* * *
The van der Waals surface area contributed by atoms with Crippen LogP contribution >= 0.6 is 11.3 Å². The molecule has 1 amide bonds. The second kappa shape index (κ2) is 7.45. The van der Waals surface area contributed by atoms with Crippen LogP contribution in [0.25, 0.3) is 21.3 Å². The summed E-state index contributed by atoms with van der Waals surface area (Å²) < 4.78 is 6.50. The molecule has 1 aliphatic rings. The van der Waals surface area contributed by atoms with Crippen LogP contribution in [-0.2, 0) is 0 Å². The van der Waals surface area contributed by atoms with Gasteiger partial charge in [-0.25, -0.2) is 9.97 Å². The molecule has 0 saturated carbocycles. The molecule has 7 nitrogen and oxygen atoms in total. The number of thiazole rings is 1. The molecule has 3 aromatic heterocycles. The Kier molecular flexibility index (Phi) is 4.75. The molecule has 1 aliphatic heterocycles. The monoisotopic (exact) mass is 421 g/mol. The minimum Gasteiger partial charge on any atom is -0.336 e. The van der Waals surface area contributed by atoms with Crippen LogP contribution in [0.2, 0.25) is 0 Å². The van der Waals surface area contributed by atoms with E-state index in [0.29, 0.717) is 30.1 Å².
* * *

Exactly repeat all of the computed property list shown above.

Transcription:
The van der Waals surface area contributed by atoms with Crippen LogP contribution >= 0.6 is 11.3 Å². The molecule has 1 amide bonds. The second kappa shape index (κ2) is 7.45. The van der Waals surface area contributed by atoms with Crippen LogP contribution in [0.25, 0.3) is 21.3 Å². The summed E-state index contributed by atoms with van der Waals surface area (Å²) < 4.78 is 6.50. The molecule has 1 aliphatic rings. The van der Waals surface area contributed by atoms with Crippen LogP contribution in [-0.2, 0) is 0 Å². The van der Waals surface area contributed by atoms with Gasteiger partial charge in [-0.25, -0.2) is 9.97 Å². The molecule has 0 saturated carbocycles. The molecule has 7 nitrogen and oxygen atoms in total. The number of thiazole rings is 1. The molecule has 3 aromatic heterocycles. The Kier molecular flexibility index (Phi) is 4.75. The molecule has 1 aliphatic heterocycles. The monoisotopic (exact) mass is 421 g/mol. The minimum Gasteiger partial charge on any atom is -0.336 e. The van der Waals surface area contributed by atoms with Crippen LogP contribution in [0.2, 0.25) is 0 Å². The van der Waals surface area contributed by atoms with E-state index in [0.29, 0.717) is 30.1 Å².